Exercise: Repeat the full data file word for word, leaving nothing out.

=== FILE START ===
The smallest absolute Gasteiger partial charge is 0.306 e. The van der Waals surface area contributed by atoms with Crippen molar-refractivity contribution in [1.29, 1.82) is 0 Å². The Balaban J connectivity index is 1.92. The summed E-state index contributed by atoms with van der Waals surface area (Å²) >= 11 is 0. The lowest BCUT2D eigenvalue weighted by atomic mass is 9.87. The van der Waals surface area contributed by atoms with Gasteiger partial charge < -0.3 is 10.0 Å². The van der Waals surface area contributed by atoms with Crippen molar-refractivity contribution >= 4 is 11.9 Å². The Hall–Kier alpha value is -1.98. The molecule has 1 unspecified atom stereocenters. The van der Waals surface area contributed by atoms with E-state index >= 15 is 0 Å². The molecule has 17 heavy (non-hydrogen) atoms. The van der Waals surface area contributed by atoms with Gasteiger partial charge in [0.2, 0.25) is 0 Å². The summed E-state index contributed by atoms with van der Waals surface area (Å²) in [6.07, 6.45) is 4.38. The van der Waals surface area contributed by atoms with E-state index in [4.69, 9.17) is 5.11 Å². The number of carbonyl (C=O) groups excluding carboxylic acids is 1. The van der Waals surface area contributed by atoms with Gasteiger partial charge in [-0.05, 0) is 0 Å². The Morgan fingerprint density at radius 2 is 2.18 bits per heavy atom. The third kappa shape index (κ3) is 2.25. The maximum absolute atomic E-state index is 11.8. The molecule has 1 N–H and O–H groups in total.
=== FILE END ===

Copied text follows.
The smallest absolute Gasteiger partial charge is 0.306 e. The van der Waals surface area contributed by atoms with Crippen molar-refractivity contribution in [1.29, 1.82) is 0 Å². The Balaban J connectivity index is 1.92. The summed E-state index contributed by atoms with van der Waals surface area (Å²) >= 11 is 0. The lowest BCUT2D eigenvalue weighted by atomic mass is 9.87. The van der Waals surface area contributed by atoms with Gasteiger partial charge < -0.3 is 10.0 Å². The van der Waals surface area contributed by atoms with Crippen molar-refractivity contribution >= 4 is 11.9 Å². The Hall–Kier alpha value is -1.98. The molecule has 1 unspecified atom stereocenters. The van der Waals surface area contributed by atoms with E-state index >= 15 is 0 Å². The molecule has 17 heavy (non-hydrogen) atoms. The van der Waals surface area contributed by atoms with Gasteiger partial charge in [0.2, 0.25) is 0 Å². The summed E-state index contributed by atoms with van der Waals surface area (Å²) in [6.07, 6.45) is 4.38. The van der Waals surface area contributed by atoms with E-state index in [4.69, 9.17) is 5.11 Å². The number of carbonyl (C=O) groups excluding carboxylic acids is 1. The van der Waals surface area contributed by atoms with Gasteiger partial charge in [-0.05, 0) is 0 Å². The Morgan fingerprint density at radius 2 is 2.18 bits per heavy atom. The third kappa shape index (κ3) is 2.25. The maximum absolute atomic E-state index is 11.8. The molecule has 1 N–H and O–H groups in total.